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Easy Retro and Light Leak Effect for Photoshop and Elements

TS-retro-filmWhen it comes to creating that retro look Photoshop offers a seemingly endless range of options. The trouble is many of the techniques involve multiple complex steps. Well here’s a retro effect that is quick and will work for users of both Photoshop AND Photoshop Elements.

In the video I’ll also demonstrate how to create a simple light leak effect and how to add in a film rebate border.

To download your free copy of the film border visit my Creative Cloud page here:

NB : Variations is not part of Photoshop CS5 and CS6 on Apple Mac Computers. The light leak and frame can be added however.

About Gavin Hoey (45 Articles)
Gavin has been a regular contributor to Digital Photo Magazine in the UK since 2003 where he writes “how to...” techniques on photography and Photoshop Elements. His Photoshop lectures are always in demand and he can often be seen popping up at camera clubs all over the UK.

15 Comments on Easy Retro and Light Leak Effect for Photoshop and Elements

  1. Hello Gavin,

    Looks good, but being a photographer for over 30 years and working a lot with dslr and 135 film I have some minor problems with the execution: #1 135 always has the sidestrips for transportation on the long side of the picture. #2 When there is a glaze of light, like you created, most of the times the light goes also in the film just outside of the picture. #3 when looking at a picture with reversed colors the edges are black with white numbers. When shooting on negative film the numbers are dark and the film was orange, because of the filters in the film. When shooting in Black and white the edge was white with black numbers. When there was a dark tone in the white/orange parts of the edge of the film then you knew it was time to go to your camera dealer, because there was a leak of light somewhere in the camera.
    But then again, who cares in the digital era. It looks very good, although for history’s sake I had to mention it.

  2. Barry Weaver // 20/07/2012 at 5:23 pm //

    Hi Gavin.
    Sorry but this effect does nothing for me. In the days of film we would have binned any pics this happened to, so why deliberately create this effect and spoil a perfectly good image? Surely the main object of photoshop is to improve.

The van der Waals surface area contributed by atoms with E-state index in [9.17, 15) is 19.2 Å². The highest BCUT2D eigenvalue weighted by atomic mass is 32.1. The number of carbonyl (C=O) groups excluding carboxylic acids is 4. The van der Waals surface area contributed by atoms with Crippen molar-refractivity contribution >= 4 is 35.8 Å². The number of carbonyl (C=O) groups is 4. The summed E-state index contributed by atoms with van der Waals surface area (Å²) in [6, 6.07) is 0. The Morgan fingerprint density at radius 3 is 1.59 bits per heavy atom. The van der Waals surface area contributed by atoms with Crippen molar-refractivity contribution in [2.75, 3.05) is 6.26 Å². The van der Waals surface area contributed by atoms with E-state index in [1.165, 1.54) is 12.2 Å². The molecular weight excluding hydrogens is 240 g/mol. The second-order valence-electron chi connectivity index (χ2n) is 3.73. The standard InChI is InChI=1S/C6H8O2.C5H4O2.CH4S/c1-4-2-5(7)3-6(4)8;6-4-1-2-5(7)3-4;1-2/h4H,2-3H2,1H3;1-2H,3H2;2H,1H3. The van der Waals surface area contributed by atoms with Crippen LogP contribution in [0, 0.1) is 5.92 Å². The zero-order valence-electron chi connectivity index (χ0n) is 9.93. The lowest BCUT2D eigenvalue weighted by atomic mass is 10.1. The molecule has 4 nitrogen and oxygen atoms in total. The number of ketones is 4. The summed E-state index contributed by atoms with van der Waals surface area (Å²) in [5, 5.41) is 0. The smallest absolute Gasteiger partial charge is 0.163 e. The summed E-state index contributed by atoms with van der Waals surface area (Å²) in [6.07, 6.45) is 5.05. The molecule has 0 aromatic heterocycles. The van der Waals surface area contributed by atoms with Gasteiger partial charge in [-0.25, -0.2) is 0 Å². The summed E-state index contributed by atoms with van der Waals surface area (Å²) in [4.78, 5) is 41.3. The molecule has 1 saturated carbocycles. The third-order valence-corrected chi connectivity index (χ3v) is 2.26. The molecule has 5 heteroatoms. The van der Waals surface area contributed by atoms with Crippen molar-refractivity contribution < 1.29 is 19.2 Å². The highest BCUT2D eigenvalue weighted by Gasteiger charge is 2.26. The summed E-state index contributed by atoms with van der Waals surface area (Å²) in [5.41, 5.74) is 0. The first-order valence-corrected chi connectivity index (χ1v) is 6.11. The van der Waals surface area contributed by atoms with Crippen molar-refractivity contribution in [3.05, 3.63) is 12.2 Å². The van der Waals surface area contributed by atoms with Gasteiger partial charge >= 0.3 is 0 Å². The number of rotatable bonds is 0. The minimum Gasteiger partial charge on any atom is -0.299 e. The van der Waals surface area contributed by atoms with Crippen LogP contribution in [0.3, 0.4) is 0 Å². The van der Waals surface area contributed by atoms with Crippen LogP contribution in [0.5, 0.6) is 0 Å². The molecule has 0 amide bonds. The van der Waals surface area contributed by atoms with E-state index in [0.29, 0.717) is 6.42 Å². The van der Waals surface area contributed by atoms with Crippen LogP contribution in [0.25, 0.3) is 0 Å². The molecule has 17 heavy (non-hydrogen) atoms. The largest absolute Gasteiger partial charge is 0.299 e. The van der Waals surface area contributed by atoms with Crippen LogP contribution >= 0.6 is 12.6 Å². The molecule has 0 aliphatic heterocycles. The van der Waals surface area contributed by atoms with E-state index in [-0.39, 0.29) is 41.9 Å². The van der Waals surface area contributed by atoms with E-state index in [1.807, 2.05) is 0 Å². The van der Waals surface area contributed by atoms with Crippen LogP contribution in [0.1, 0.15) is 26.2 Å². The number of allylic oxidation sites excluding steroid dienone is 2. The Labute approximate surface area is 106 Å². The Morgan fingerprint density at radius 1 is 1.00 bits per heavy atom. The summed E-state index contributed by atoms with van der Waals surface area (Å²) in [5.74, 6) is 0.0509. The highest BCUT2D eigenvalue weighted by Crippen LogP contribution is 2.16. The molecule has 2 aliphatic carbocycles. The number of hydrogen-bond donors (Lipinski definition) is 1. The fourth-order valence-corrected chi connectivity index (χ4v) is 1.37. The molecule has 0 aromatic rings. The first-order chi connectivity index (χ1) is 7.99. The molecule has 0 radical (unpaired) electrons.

3. That’s impressive knowledge Nico that makes for interesting reading for people like me who’s film based photography isn’t as extencive. I think you’re right, it does look very good, and, one may argue, is all that matters. A little artistic licence goes a long way?

  4. Isn’t it odd how things come around Barry? I like the look and this kind of ‘retro look’ is very fashionable, especially with amateur photographers who may be trying to emulate effects that have been produced by iPhone apps etc.
    I would argue that, as with all tutorials on Tipsquirrel.com, the finished effect isn’t the entire point of the tutorial. We like to provide tutorials that look at how Photoshop works so that users can adapt the techniques for their own projects. If the light leak isn’t for you, that’s cool, but hopefully you’ll take away something else, maybe transforming from one corner, blending mode use or just seeing the workflow of a seasoned Photoshop User and photographer.
    One man’s ruin is another man’s improve I guess 🙂

  5. Gavin,
    I love your super simple retro effect and the film border. My problem is finding a program to open .ase files. PSCS6, PSCS5 and PSCS4 will not open the file and cannot find any opeions via Google or Adobe.com. Can you help?
    I look forward to your answer.

  6. I’ve tried locating the Variations feature in CS5 but can not. A few internet forums indicate the feature is not supported or found in CS5 and beyond. Others say you must convert your image to 32 bit first. I did that also but I was still unable to locate Variations.

    Can you provide any clarification regarding this? Can I accomplish the split toning using the Variations feature shown in the video using CS5? TIA. John

  7. Barry Weaver // 21/07/2012 at 1:48 pm //

    @ Eric.
    I fully endorse your points re tutorials and through them I have learned a lot. Although the ‘retro’ look isn’t for me I agree that some will like it. The point I was making concerns the light leak which is something we never found acceptable in the days of film. What makes it acceptable now?

  8. Mike Butcher // 21/07/2012 at 2:34 pm //

    I can’t open the .ase file either. Help!

  9. To download the image follow the link https://creative.adobe.com/#file/13c19235-e179-44d2-b27c-e48dcc12914d

    Click on the download icon (down arrow with line below) and select the PNG file format.


  10. Bob Kerr // 22/07/2012 at 6:50 pm //



  11. krishnaraj // 22/07/2012 at 8:50 pm //

    Hai sir ur videos are super. unfortunately i have macbook pro so how can i use this effect in that with photoshop cs6

  12. LynneM // 17/11/2012 at 3:47 pm //

    Excellent, as always. I love the retro effect and the technique you used to create it. Thanks so much.

  13. Thanks for a great article!

    If anyone is looking for FREE light leak video effects see the link below.
    They work to achieve the same looks except for moving image.


    Cheers and thanks again Gavin.


  14. altarvic // 05/09/2013 at 12:30 pm //

    Good to know!
    Premiere users can use free light leaks from this link (free collection of 20 HD light elements)

  15. Awesome article Gavin, loving the technique!
    If anyone is interested, we have a collection of free light leaks and transitions for Premiere users.

    Check out http://lightleaks.me/pages/free-light-leaks

    Thanks again!

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